Wednesday, November 22, 2006
It's obvious to me that most people concerned with American soccer want to see Jürgen Klinsmann become the next US National Team head coach. And I have my heart set on Jürgen as well, but if Jose Pekerman becomes the next head coach, I believe we should still be ecstatic.


Because Jose Pekerman took an Argentine national side that had struggled and led them back to the quarterfinals of the World Cup after he developed the young players who had largely dominated at the Under-20 level - and that will lead Argentina in 2010 and 2014.

Everyone should remember that Brazil is the only South American country that has won a World Cup in Europe, and then only once. In 1990, Argentina got second place at the World Cup in Italy, which is the best they have ever done on the continent.

After 1990, the Argentine national team fell from the prominence it had during Diego Maradona's peak years. At the 1994 World Cup, Maradona was sent home after failing a drug test and Argentina exited the tournament in the second round.

At the 1998 World Cup, Argentina got to the quarterfinals in France before being overcome by Holland. After 1998, the Argentine program really went down hill and the team went home in the first round at World Cup 2002.

Getting back to the quarterfinals at Germany 2006 and losing on penalty kicks to the hosts should not be interpreted as a disaster.

In the quarterfinal game against Germany, Pekerman undoubtedly made a number of controversial decisions that ultimately led to the loss. Yet the outcome of that one game shouldn't completely tarnish Pekerman's excellent reputation and achievements.

Losses are part of the game, as we Americans well recognize. But also remember that Argentina played some of the best attacking soccer at World Cup 2006.

We shouldn't judge Pekerman too harshly based on one penalty kicks loss to the host country, when the whole body of his work points to him being a great coach. The head of the Argentine soccer federation (AFA), Julio Grondona, didn't even want to let Pekerman go after the loss.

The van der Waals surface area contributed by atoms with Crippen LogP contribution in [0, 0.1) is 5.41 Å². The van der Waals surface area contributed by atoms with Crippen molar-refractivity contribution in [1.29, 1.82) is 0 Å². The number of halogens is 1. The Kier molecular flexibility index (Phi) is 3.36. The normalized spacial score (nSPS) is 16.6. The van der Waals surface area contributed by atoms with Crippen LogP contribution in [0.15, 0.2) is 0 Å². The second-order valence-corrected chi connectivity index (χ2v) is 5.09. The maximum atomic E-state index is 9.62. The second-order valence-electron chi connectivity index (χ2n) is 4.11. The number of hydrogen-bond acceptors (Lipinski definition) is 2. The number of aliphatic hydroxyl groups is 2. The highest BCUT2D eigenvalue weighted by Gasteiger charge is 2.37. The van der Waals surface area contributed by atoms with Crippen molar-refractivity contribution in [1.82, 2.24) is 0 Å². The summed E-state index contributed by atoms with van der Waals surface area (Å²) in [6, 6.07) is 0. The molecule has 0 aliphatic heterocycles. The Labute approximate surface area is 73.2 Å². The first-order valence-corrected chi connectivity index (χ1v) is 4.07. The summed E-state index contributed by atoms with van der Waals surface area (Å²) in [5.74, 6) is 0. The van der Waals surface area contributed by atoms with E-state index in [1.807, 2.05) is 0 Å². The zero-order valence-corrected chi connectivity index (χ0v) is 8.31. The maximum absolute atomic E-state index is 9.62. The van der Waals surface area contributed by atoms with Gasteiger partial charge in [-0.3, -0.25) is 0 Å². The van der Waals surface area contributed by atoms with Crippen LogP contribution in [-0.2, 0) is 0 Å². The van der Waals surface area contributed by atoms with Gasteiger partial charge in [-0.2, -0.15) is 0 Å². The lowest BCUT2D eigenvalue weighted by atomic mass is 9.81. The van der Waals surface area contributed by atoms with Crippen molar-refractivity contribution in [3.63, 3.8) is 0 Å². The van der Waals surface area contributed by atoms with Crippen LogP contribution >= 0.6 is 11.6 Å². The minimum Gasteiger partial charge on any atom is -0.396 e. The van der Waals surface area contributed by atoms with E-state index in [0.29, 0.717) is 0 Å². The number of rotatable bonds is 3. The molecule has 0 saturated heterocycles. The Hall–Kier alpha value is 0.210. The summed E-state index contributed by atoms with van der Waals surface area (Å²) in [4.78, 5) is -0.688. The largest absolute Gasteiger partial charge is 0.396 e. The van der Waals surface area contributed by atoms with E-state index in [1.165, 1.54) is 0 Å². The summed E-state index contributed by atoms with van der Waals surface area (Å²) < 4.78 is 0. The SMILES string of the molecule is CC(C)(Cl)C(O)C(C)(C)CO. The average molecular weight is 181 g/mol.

In our own situation, success in future World Cups will largely be determined by the strength of the young players we're developing - who are better, faster and, arguably, more soccer-skilled than our veterans.

However, despite promising talent, our history at the youth level isn't any more impressive than our history at the senior level. Since 1997, we've exited in the second round of every World Youth Championship except for the 2003 tournament when we got to the quarterfinals (and lost to Argentina).

Under Pekerman's direction, the Argentina U-20's largely dominated the World Youth Championships.

In 1993, the team didn't qualify for the tournament. Pekerman took over in 1994 and lead them immediately to victory in 1995, then again in 1997. In 1999 they lost in the second round, but came back to win it all again in 2001. In 2003, they got to the semifinals.

Pekerman left to become head coach of the national team in 2004, but the youth system he created won it all again in 2005.

He is a coach who can refine and improve our whole system, not just take the best senior players to a tournament. He's a person that can help us develop youth programs that will continue to pump out promising players through 2010 and beyond.

In my opinion, this is the primary reason Sunil Gulati is interested in him, and furthermore, we should all recognize that this is what he brings to the table as head coach (or head coach/general manager of the system, which may be the redefined role that he occupies).

I don't believe that Klinsmann is better than Pekerman, or vice versa, I just believe that one is as good an option for our particular situation as the other.

They both believe in taking young players over veterans, they both believe in attacking soccer, they both are willing to take risks - many of which have paid off, some of which have not.

The fact that Pekerman doesn't speak English is a concern, undoubtedly. But a talented coach can manage to communicate with, motivate and inspire his players even if he's not speaking the same language.

Pekerman would communicate through a translator at first, and later, when he learns English, by himself. Benching a player is a universal message in any language.

Fundamentally, I think Klinsmann or Pekerman are going to pick a new, younger crop that they can mold rather than going with the guys, albeit still young, who have already been molded.

The good 'ol boys club on the 'Nats will also be gone and the players will probably start having to seriously compete for their spots - which will cut down on the griping about which language the coach does or doesn't speak.

At the end of the day, or better yet at the end of the era, let's allow any potential results to be the judge of Pekerman. Let's hold off on prophecies of gloom and doom until we have tangible reasons to be hysterical.

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